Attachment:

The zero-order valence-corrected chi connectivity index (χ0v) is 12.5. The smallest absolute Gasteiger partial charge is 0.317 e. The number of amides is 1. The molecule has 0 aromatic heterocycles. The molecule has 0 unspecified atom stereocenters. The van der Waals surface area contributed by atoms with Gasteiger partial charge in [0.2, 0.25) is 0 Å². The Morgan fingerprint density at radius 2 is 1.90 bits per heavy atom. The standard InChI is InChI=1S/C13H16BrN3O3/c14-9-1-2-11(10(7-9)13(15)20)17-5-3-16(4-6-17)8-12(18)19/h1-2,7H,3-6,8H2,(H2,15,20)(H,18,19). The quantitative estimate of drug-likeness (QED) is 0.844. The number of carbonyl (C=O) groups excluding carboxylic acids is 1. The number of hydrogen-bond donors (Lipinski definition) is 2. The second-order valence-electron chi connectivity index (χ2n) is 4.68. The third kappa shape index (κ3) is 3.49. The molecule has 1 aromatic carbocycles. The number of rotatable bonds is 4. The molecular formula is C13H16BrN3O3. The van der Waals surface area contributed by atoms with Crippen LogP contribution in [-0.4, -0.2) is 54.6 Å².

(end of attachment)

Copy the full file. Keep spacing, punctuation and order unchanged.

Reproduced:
The zero-order valence-corrected chi connectivity index (χ0v) is 12.5. The smallest absolute Gasteiger partial charge is 0.317 e. The number of amides is 1. The molecule has 0 aromatic heterocycles. The molecule has 0 unspecified atom stereocenters. The van der Waals surface area contributed by atoms with Gasteiger partial charge in [0.2, 0.25) is 0 Å². The Morgan fingerprint density at radius 2 is 1.90 bits per heavy atom. The standard InChI is InChI=1S/C13H16BrN3O3/c14-9-1-2-11(10(7-9)13(15)20)17-5-3-16(4-6-17)8-12(18)19/h1-2,7H,3-6,8H2,(H2,15,20)(H,18,19). The quantitative estimate of drug-likeness (QED) is 0.844. The number of carbonyl (C=O) groups excluding carboxylic acids is 1. The number of hydrogen-bond donors (Lipinski definition) is 2. The second-order valence-electron chi connectivity index (χ2n) is 4.68. The third kappa shape index (κ3) is 3.49. The molecule has 1 aromatic carbocycles. The number of rotatable bonds is 4. The molecular formula is C13H16BrN3O3. The van der Waals surface area contributed by atoms with Crippen LogP contribution in [-0.4, -0.2) is 54.6 Å².